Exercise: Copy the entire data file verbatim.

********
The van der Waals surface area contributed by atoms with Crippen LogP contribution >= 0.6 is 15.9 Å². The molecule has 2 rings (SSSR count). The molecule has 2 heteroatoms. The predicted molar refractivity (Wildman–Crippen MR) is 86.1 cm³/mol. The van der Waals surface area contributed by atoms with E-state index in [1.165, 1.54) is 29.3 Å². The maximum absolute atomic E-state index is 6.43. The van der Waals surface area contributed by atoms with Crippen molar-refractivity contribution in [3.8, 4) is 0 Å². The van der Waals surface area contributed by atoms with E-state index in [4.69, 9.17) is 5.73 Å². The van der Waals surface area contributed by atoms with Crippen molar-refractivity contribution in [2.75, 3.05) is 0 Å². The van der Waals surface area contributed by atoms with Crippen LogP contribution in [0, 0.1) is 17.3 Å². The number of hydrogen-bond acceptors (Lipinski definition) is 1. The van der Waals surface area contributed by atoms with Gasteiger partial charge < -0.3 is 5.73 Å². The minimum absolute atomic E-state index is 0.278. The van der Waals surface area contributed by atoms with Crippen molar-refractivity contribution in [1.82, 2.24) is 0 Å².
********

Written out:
The van der Waals surface area contributed by atoms with Crippen LogP contribution >= 0.6 is 15.9 Å². The molecule has 2 rings (SSSR count). The molecule has 2 heteroatoms. The predicted molar refractivity (Wildman–Crippen MR) is 86.1 cm³/mol. The van der Waals surface area contributed by atoms with E-state index in [1.165, 1.54) is 29.3 Å². The maximum absolute atomic E-state index is 6.43. The van der Waals surface area contributed by atoms with Crippen molar-refractivity contribution in [3.8, 4) is 0 Å². The van der Waals surface area contributed by atoms with E-state index in [4.69, 9.17) is 5.73 Å². The van der Waals surface area contributed by atoms with Crippen molar-refractivity contribution in [2.75, 3.05) is 0 Å². The van der Waals surface area contributed by atoms with Crippen LogP contribution in [0, 0.1) is 17.3 Å². The number of hydrogen-bond acceptors (Lipinski definition) is 1. The van der Waals surface area contributed by atoms with Gasteiger partial charge < -0.3 is 5.73 Å². The minimum absolute atomic E-state index is 0.278. The van der Waals surface area contributed by atoms with Crippen molar-refractivity contribution in [1.82, 2.24) is 0 Å².